And, in recent months, the financial institutions have shown a greater predilection for fixed-rate mortgages, given the low interest rate environment in which they are operating. And, what’s more, the battle to win clients is still very much alive and kicking, with some entities now offering interest rates of less than 2%. There are several examples: BBVA is offering 15-year fixed rate mortgages at 1.90%. Bankinter is offering 1.80% on its 15-year mortgages and 1.60% on its 10-year products. Meanwhile, Activobank’s promotional mortgage to celebrate its anniversary establishes a rate of just 1.50% over 10 years. (…).

With just two days left of trading before the end of July, the average Euribor rate currently sits at -0.057%, compared with -0.028% in June. Thus, the decrease in Euribor has doubled in just a month. (…).

According to the provisional data for May, provided by INE yesterday, which comes from public deeds signed in the previous months, the 26,579 mortgages that were constituted during the month represent an increase of 12.6% compared with the 23,607 signed a month earlier.

The value of those mortgages amounted to €2,776.9 million, up by 33.1% compared to a year ago and 8.6% higher than in April. The average mortgage loan amounted to €104,480, which represents a reduction of 0.8% compared to May 2015 and 3.6% compared to a month earlier. (…).

Original story: Cinco Días (by M. Calavia)

Translation: Carmel Drake

Sabadell Enters Mortgage War With 20-Yr 3.7% Fixed Rate Offer

16 January 2015 – Expansión

NEW PLAYER / The bank led by Josep Oliu breaks into the mortgage market with a fixed rate loan, as it seeks to revitalise these kinds of operation, which currently have little prevalence.

The war for new mortgages, unleashed on the domestic market in recent weeks, has a new player: Banco Sabadell has decided to enter the fray to increase its market share of new business. And, in addition to offering a competitive variable rate product, it is also inviting customers to take out mortgages with rates that are fixed over the life of the loan, under terms clearly undercut those currently offered by other banks.

The entity led by Josep Oliu finally approved the launch of a fixed rate mortgage product a few days ago; the rate varies depending on the term of the loan. It begins at 3.5% for loans with a 15-year repayment period and increases up to 3.95% for 30-year operations. In between, a rate of 3.7% will apply for 20-year loans and 3.9% for 25-year terms. An arrangement fee of 1% will apply to all loans and their approval will require borrowers to register their payroll and take out a life insurance policy with the entity.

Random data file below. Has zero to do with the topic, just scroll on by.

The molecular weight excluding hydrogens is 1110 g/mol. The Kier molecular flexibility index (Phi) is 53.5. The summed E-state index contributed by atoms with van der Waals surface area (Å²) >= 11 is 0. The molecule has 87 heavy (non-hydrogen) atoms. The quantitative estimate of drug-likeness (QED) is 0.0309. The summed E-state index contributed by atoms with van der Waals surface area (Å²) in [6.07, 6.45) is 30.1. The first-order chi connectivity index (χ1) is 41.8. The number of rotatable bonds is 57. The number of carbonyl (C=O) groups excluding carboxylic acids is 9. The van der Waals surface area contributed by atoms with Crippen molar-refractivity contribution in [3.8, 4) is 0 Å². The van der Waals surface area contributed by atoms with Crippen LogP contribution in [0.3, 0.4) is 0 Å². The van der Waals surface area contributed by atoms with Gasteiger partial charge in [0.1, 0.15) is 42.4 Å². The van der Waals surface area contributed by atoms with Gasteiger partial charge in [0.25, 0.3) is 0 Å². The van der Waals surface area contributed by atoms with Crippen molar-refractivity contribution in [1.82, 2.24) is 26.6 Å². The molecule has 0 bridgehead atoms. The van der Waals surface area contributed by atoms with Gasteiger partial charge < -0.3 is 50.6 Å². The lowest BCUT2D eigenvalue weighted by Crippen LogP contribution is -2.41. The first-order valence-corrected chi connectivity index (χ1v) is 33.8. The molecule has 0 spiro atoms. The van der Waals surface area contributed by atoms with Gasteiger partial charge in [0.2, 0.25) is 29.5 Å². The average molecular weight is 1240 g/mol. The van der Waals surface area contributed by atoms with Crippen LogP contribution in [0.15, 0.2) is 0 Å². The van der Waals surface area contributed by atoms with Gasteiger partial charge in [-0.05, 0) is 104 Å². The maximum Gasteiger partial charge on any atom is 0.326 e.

Better conditions

These conditions compare favourably to those offered by other entities, such as Bankinter (4.94% over 15 years), Caixabank (between 5.5% and 6.95% for operations over 25 years) and Kutxabank (3.98% over 20 years). The arrangement fees vary in each case, but all of the entities require borrowers to register their payroll and take out insurance.

The supply of fixed rate mortgages is currently very limited because entities consider that the interest rate risk that they face over the medium-long term is excessive.

But Management at Sabadell believe that low interest rates are going to be with us for some time to come and that in any case, it does not seem that inflationary pressures are going to lead to an excessive increase in the price of money any time soon. As a result, they believe that they can offer fixed rates for the time being, provided those rates reflect the terms of the loans. Such products may be attractive for those wishing to purchase a home since they guarantee the mortgage repayment amount for the whole life of the loan.

Sabadell is not going to market this type of mortgage exclusively; it wants to enter the wider battle for new mortgages (both fixed- and variable-rate) and intends to engage the tennis player Rafa Nadal, with whom the entity has a marketing contract, as a lure to get closer to its customers. This will be the first campaign in which Nadal participates after signing a contract with the entity last year.

The bank has not set a specific target for its fixed-rate mortgages, but it has fixed an internal goal for the signing of new operations: it wants to achieve growth of 40% on its 2014 figures. In absolute terms, that may not represent a very significant number (the bank has not published its results from last year yet) given that the starting point is relatively low. But it is important qualitatively, since it implies that the bank believes that mortgages are making a come back.

Original story: Expansión (by Salvador Arancibia)

Translation: Carmel Drake